PERSONALIZED CANCER CARE
Donald A. Berry, Ph.D.
University of Texas MD Anderson Cancer Center
Donald Berry is Professor of Biostatistics at the University of Texas MD Anderson Cancer Center. Under his guidance, as founding chair and head of the Division of Quantitative Sciences, quantitative science has grown rapidly to become a leader in the development and use of innovative statistical methodology, robust statistical design for clinical trials, bioinformatics, and computational biology. Dr. Berry has extensive experience in the adaptive clinical trial design, where data obtained during the trial are used to guide changes in the trial midstream. He is the co-principal investigator of the I-SPY2 trial, where specific drug-biomarker combinations are evaluated to identify subpopulation of patients who will benefit from these therapies.
Mark S. Boguski, M.D., Ph.D.
Genome Health Solutions, Harvard Medical School and Beth Israel Deaconess Medical Center
Mark Boguski is the Founder and Chief Medical Officer of Genome Health Solutions, Inc. He also serves on the faculty of Harvard Medical School at the Center for Biomedical Informatics and in the Department of Pathology at Beth Israel Deaconess Medical Center where he founded the Genomic Medicine Initiative in 2009. Dr. Boguski is a pioneer in the fields of bioinformatics and genomics and has previously held faculty positions at the Johns Hopkins University School of Medicine, the U.S. National Institutes of Health, the U.S. National Library of Medicine and as an executive in the biotechnology and pharmaceutical industries. He is a former vice president of Novartis and a Visionary and Influencer according to the Personalized Medicine Coalition. Boguski is an elected member of the Institute of Medicine of the U.S. National Academies, the American College of Medical Informatics and the College of American Pathologists. He is a graduate of the Medical Scientist Training Program at Washington University in St. Louis.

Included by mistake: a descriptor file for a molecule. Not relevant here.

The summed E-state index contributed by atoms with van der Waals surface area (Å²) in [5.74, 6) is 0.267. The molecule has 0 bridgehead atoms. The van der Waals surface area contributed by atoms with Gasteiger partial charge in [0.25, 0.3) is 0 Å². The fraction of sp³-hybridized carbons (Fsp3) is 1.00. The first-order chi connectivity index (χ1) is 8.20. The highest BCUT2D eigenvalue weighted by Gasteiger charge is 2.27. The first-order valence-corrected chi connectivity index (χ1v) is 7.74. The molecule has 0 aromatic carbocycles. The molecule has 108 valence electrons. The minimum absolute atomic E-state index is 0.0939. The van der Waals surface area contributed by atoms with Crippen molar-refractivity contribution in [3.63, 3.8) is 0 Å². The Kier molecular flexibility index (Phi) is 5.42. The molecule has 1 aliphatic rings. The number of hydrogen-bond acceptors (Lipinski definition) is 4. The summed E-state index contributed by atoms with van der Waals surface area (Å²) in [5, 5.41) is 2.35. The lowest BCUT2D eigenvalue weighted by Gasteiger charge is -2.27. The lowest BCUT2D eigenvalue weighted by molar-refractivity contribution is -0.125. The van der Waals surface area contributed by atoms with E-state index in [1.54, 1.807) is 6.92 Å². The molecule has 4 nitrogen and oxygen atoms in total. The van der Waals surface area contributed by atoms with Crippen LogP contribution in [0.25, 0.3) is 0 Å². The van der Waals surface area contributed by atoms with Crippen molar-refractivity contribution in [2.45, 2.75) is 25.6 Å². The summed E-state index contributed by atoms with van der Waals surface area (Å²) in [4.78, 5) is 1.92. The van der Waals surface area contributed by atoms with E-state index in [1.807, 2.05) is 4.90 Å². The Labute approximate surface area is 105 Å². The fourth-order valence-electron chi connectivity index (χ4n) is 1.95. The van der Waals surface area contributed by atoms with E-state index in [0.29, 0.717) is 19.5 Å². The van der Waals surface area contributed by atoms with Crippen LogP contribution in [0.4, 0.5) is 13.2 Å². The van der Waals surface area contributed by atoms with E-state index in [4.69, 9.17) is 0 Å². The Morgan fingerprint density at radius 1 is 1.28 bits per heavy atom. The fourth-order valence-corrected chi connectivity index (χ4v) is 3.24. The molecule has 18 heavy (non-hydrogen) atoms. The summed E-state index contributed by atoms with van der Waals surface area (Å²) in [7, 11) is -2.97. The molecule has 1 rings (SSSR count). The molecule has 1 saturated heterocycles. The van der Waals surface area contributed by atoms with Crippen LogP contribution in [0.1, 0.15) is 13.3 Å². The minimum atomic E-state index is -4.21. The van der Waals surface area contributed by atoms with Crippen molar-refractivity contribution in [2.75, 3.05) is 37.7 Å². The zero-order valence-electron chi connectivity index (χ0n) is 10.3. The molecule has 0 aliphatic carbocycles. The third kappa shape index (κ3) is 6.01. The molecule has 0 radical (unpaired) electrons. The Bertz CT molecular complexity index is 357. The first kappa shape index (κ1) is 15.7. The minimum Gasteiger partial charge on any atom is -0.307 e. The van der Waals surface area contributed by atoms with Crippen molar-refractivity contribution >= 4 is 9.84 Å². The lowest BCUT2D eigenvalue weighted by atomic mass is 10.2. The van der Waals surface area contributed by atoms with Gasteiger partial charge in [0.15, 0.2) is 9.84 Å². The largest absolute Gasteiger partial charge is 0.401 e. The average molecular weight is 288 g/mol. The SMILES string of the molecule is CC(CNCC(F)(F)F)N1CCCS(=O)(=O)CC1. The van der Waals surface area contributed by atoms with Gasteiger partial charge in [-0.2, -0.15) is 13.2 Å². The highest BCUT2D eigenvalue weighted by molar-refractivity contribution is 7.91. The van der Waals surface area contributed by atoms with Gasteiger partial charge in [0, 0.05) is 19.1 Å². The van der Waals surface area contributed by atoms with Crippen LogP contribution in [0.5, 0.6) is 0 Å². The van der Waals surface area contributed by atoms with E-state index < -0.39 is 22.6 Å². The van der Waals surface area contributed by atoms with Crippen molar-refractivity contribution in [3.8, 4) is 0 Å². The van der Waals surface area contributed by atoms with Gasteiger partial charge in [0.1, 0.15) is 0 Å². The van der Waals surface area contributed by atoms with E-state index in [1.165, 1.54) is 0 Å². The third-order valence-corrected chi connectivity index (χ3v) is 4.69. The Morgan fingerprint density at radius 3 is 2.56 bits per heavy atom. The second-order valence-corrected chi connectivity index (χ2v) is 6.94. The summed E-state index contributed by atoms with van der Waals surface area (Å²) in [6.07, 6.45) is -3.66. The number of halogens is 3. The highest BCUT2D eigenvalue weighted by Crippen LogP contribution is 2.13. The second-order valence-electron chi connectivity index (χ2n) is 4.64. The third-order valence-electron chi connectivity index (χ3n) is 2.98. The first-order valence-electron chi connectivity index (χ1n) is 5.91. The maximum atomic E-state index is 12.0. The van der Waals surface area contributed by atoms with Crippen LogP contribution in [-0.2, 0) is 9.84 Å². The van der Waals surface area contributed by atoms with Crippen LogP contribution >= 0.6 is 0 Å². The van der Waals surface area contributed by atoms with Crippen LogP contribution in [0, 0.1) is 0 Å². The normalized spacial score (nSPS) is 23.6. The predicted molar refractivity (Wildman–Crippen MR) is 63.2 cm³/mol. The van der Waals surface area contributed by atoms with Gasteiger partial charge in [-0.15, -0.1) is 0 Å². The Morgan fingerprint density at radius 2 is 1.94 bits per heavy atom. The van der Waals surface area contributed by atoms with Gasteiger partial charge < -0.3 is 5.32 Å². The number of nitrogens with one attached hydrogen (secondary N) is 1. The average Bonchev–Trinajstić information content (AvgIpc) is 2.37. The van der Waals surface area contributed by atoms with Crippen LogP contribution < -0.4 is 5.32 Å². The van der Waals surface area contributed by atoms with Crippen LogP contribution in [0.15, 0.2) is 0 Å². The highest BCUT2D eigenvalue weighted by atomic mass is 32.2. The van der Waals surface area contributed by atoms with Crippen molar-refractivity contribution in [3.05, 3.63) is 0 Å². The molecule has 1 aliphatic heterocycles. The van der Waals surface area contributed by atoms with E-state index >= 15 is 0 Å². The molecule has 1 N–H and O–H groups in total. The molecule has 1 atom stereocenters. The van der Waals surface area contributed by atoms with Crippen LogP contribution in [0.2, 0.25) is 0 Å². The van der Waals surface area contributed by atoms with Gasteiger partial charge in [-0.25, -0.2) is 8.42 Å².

Paul Haluska, Jr., M.D., Ph.D.
Paul Haluska is Associate Professor of Oncology and Assistant Professor of Pharmacology at the Mayo Clinic. He is co-Director of the Phase I Program and member of the Womenís Cancer Program of the Mayo Clinic Cancer Center. His research interests focus on developing orthotopic patient derived xenografts (or ĎAvatarsí) to develop novel therapeutics and individualize therapy for patients with ovarian cancer. He also is a leading expert in the development of novel therapeutics targeting IGF signaling in breast and other cancers.
Mark G. Kris, M.D.
Memorial Sloan Kettering Cancer Center
Mark G. Kris is an Attending Physician in the Thoracic Oncology Service at Memorial Hospital, Division of Solid Tumor Oncology, Department of Medicine, Memorial Sloan Kettering Cancer Center, New York, NY. He is the first incumbent of the William and Joy Ruane Chair in Thoracic Oncology. Dr. Kris is a Professor of Medicine at the Weill Cornell Medical College. Since 2012, he has served as the Lead Physician for the Memorial Sloan Kettering - IBM Watson Collaboration.
Dr. Kris graduated from Fordham University. After receiving his medical degree from Weill Cornell Medical College, he served as Chief Medical Resident and Fellow in Medical Oncology at Memorial Sloan Kettering Cancer Center.